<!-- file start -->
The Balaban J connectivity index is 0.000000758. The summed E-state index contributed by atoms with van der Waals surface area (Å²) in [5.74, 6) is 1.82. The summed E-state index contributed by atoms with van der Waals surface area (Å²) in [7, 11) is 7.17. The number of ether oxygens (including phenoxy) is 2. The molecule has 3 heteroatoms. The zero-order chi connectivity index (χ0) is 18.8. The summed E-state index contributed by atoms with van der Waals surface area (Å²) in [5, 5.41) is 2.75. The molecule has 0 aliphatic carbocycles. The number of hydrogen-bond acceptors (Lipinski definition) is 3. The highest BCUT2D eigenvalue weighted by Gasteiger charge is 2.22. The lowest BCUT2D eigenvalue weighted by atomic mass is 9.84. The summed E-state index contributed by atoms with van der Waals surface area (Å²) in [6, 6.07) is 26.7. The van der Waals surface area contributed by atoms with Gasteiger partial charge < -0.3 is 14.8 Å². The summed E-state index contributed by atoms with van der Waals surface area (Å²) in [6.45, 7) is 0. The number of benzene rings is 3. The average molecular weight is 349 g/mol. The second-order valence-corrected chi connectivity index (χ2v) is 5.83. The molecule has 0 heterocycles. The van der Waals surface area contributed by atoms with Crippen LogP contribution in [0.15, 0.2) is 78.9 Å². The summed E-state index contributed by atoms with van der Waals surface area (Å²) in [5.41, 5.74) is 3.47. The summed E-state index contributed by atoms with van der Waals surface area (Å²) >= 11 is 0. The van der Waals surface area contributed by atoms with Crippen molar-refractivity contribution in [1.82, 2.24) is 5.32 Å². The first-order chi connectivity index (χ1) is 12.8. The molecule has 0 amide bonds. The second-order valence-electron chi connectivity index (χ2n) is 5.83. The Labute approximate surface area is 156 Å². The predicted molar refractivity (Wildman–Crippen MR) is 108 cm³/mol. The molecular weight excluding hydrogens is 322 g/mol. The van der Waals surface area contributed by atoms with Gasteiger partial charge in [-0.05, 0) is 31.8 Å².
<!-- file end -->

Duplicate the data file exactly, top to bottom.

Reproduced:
The Balaban J connectivity index is 0.000000758. The summed E-state index contributed by atoms with van der Waals surface area (Å²) in [5.74, 6) is 1.82. The summed E-state index contributed by atoms with van der Waals surface area (Å²) in [7, 11) is 7.17. The number of ether oxygens (including phenoxy) is 2. The molecule has 3 heteroatoms. The zero-order chi connectivity index (χ0) is 18.8. The summed E-state index contributed by atoms with van der Waals surface area (Å²) in [5, 5.41) is 2.75. The molecule has 0 aliphatic carbocycles. The number of hydrogen-bond acceptors (Lipinski definition) is 3. The highest BCUT2D eigenvalue weighted by Gasteiger charge is 2.22. The lowest BCUT2D eigenvalue weighted by atomic mass is 9.84. The summed E-state index contributed by atoms with van der Waals surface area (Å²) in [6, 6.07) is 26.7. The van der Waals surface area contributed by atoms with Gasteiger partial charge < -0.3 is 14.8 Å². The summed E-state index contributed by atoms with van der Waals surface area (Å²) in [6.45, 7) is 0. The number of benzene rings is 3. The average molecular weight is 349 g/mol. The second-order valence-corrected chi connectivity index (χ2v) is 5.83. The molecule has 0 heterocycles. The van der Waals surface area contributed by atoms with Crippen LogP contribution in [0.15, 0.2) is 78.9 Å². The summed E-state index contributed by atoms with van der Waals surface area (Å²) in [5.41, 5.74) is 3.47. The summed E-state index contributed by atoms with van der Waals surface area (Å²) >= 11 is 0. The van der Waals surface area contributed by atoms with Crippen molar-refractivity contribution in [1.82, 2.24) is 5.32 Å². The first-order chi connectivity index (χ1) is 12.8. The molecule has 0 amide bonds. The second-order valence-electron chi connectivity index (χ2n) is 5.83. The Labute approximate surface area is 156 Å². The predicted molar refractivity (Wildman–Crippen MR) is 108 cm³/mol. The molecular weight excluding hydrogens is 322 g/mol. The van der Waals surface area contributed by atoms with Gasteiger partial charge in [-0.05, 0) is 31.8 Å².